it's 4am and I am awake. no I have not been out all night dancing. I just woke up. I brushed my teeth and I washed my face in the dark. last night I managed to make it to 9:30 before falling asleep. no I am not 73 years-old. I have jet lag. sleeping in sporadic bursts, feeling tired during the day, crashing while others are eating their dinner. and now it is 4 in the morn and I am wide awake -- a small price to pay for seeing paris on valentine's day.
something I wrote from paris:
it never ceases to amaze me, how easy it is to end up someplace else. one foot in front of the other, airplanes and trains. one connection after the other. 12 wrong turns for every right one, but always getting there in the end. I don't even think I would trust it if I reached my destination on the first try. I take strange comfort in pantomimed directions in foreign tongues, the first few rounds leading me somewhere other than the address in my notepad, but ultimately leading me to the instructions that work. and there I am, a hotel in paris, laughing to myself that I made it. all the walking with heavy bags, all the sardining myself onto tightly packed trains, all the attempts at sleep in awkward positions, all the effort, all the exhaustion, all the frustration... it all falls away and what is left is shock at how very easy it all is. I am here.
and there it is, why I travel -- to gather up lovely little metaphors for the rest of life. and I wonder, why is it when I am home, and I lose my way for a bit, I am not so forgiving? if I can't find my hotel in paris, I keep looking. it bothers me not that I am meandering through the cobble-stoned streets asking strangers to guide me. and yet at home if I take one false step, I get so frustrated with myself, with the street, with the directions or lack thereof. the fact that I'm not there where I intended to be immediately is so upsetting to me. but things aren't supposed to happen immediately. we're supposed to meander. we're supposed to solicit the help of others. we're supposed to take wrong turns in order to discover the lovely little streets we've never seen even though they're right around the corner.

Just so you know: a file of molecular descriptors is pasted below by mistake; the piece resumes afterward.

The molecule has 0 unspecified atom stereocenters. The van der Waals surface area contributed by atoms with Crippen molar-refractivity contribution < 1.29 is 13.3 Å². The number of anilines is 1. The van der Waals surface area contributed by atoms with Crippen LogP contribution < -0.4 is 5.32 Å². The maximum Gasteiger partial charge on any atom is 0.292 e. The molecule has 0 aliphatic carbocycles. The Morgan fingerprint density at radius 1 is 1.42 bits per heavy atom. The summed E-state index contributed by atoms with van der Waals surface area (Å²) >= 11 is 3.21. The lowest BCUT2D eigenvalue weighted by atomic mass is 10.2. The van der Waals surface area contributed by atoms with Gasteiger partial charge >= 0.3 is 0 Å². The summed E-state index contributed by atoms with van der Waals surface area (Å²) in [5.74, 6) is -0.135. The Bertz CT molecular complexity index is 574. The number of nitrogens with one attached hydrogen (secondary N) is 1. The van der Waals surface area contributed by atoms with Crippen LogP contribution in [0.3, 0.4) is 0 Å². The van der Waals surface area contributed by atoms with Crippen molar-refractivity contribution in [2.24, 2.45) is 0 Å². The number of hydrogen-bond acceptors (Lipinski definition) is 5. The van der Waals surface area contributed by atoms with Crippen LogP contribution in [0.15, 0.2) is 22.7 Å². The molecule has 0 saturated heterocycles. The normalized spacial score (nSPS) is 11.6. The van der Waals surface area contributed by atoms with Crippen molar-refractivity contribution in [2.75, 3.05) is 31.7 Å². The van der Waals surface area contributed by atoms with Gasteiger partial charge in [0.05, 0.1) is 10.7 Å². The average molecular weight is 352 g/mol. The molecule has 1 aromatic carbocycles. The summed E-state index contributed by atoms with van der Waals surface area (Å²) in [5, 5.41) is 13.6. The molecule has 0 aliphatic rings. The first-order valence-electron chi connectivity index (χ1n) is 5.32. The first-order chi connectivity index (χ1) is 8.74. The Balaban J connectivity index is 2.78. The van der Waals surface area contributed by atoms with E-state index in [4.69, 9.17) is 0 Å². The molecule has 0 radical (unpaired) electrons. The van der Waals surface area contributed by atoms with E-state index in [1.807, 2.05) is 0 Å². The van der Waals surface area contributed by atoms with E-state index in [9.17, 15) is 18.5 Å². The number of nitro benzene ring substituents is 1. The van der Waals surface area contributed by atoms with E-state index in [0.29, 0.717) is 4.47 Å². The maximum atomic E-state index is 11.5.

of course these are things we ultimately know, and that's most likely why we subject ourselves to 11 hour plane rides. even though those 11 hours can feel like infinite minutes stuck in a broken clock, even though we allow ourselves occasionally to wonder if we're going to fall from the sky and die in a fiery crash, we still trust in our hearts that the plane with land safely and we will reach our destination. that is why we are there. we trust the plane, and we trust the pilot. so when we are home, why don't we just trust ourselves? as dear ralphie emerson once put it, "If I have lost confidence in myself, I have the universe against me." trust in yourself, and you have the world on your side. trust the plane, trust the pilot.